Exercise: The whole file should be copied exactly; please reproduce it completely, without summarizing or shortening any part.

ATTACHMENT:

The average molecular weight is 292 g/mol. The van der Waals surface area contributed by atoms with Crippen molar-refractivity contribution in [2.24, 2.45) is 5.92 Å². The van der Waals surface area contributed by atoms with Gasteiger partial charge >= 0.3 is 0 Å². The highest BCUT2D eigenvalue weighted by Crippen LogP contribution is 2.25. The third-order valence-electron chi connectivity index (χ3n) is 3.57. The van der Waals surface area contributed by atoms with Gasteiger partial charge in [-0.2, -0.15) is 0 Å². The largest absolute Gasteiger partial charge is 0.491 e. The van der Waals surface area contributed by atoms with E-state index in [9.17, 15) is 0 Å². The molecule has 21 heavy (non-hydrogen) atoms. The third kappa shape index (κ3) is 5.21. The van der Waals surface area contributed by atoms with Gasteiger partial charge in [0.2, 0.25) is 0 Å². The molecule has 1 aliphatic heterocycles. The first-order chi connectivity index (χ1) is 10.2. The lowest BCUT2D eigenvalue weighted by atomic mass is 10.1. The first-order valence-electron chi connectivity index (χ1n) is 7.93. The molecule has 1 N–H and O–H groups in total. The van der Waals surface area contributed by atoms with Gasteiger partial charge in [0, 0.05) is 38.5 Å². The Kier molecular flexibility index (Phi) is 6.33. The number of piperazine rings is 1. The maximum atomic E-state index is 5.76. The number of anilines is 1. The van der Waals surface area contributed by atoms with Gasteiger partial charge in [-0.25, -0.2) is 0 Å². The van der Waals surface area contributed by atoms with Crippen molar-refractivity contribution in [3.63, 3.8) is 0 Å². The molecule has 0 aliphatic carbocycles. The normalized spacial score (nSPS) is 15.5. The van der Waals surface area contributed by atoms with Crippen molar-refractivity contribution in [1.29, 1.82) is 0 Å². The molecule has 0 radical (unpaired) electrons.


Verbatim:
The average molecular weight is 292 g/mol. The van der Waals surface area contributed by atoms with Crippen molar-refractivity contribution in [2.24, 2.45) is 5.92 Å². The van der Waals surface area contributed by atoms with Gasteiger partial charge >= 0.3 is 0 Å². The highest BCUT2D eigenvalue weighted by Crippen LogP contribution is 2.25. The third-order valence-electron chi connectivity index (χ3n) is 3.57. The van der Waals surface area contributed by atoms with Gasteiger partial charge in [-0.2, -0.15) is 0 Å². The largest absolute Gasteiger partial charge is 0.491 e. The van der Waals surface area contributed by atoms with E-state index in [9.17, 15) is 0 Å². The molecule has 21 heavy (non-hydrogen) atoms. The third kappa shape index (κ3) is 5.21. The van der Waals surface area contributed by atoms with Gasteiger partial charge in [0.2, 0.25) is 0 Å². The molecule has 1 aliphatic heterocycles. The first-order chi connectivity index (χ1) is 10.2. The lowest BCUT2D eigenvalue weighted by atomic mass is 10.1. The first-order valence-electron chi connectivity index (χ1n) is 7.93. The molecule has 1 N–H and O–H groups in total. The van der Waals surface area contributed by atoms with Gasteiger partial charge in [0, 0.05) is 38.5 Å². The Kier molecular flexibility index (Phi) is 6.33. The number of piperazine rings is 1. The maximum atomic E-state index is 5.76. The number of anilines is 1. The van der Waals surface area contributed by atoms with Gasteiger partial charge in [-0.25, -0.2) is 0 Å². The van der Waals surface area contributed by atoms with Crippen molar-refractivity contribution in [3.63, 3.8) is 0 Å². The molecule has 0 aliphatic carbocycles. The normalized spacial score (nSPS) is 15.5. The van der Waals surface area contributed by atoms with Crippen molar-refractivity contribution in [1.29, 1.82) is 0 Å². The molecule has 0 radical (unpaired) electrons.